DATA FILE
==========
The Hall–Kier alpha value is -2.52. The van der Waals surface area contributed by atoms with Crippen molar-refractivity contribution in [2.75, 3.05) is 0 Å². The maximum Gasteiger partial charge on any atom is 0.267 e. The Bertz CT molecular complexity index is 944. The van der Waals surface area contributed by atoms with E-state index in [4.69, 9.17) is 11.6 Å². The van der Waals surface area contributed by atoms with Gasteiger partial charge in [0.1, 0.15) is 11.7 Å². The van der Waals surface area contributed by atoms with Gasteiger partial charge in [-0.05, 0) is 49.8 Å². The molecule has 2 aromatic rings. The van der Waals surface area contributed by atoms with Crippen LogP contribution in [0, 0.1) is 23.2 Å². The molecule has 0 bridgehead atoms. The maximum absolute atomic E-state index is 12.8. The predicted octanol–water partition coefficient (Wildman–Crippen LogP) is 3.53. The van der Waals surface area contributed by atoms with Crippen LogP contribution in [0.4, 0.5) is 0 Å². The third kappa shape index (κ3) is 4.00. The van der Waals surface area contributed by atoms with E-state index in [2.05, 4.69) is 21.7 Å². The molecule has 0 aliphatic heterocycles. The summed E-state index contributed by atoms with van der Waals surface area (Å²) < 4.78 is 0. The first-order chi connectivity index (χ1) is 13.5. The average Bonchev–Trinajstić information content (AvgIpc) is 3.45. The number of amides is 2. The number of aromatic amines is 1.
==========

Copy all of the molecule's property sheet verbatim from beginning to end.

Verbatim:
The Hall–Kier alpha value is -2.52. The van der Waals surface area contributed by atoms with Crippen molar-refractivity contribution in [2.75, 3.05) is 0 Å². The maximum Gasteiger partial charge on any atom is 0.267 e. The Bertz CT molecular complexity index is 944. The van der Waals surface area contributed by atoms with E-state index in [4.69, 9.17) is 11.6 Å². The van der Waals surface area contributed by atoms with Gasteiger partial charge in [0.1, 0.15) is 11.7 Å². The van der Waals surface area contributed by atoms with Gasteiger partial charge in [-0.05, 0) is 49.8 Å². The molecule has 2 aromatic rings. The van der Waals surface area contributed by atoms with Crippen LogP contribution in [0, 0.1) is 23.2 Å². The molecule has 0 bridgehead atoms. The maximum absolute atomic E-state index is 12.8. The predicted octanol–water partition coefficient (Wildman–Crippen LogP) is 3.53. The van der Waals surface area contributed by atoms with Crippen LogP contribution in [0.4, 0.5) is 0 Å². The third kappa shape index (κ3) is 4.00. The van der Waals surface area contributed by atoms with E-state index in [2.05, 4.69) is 21.7 Å². The molecule has 0 aliphatic heterocycles. The summed E-state index contributed by atoms with van der Waals surface area (Å²) < 4.78 is 0. The first-order chi connectivity index (χ1) is 13.5. The average Bonchev–Trinajstić information content (AvgIpc) is 3.45. The number of amides is 2. The number of aromatic amines is 1.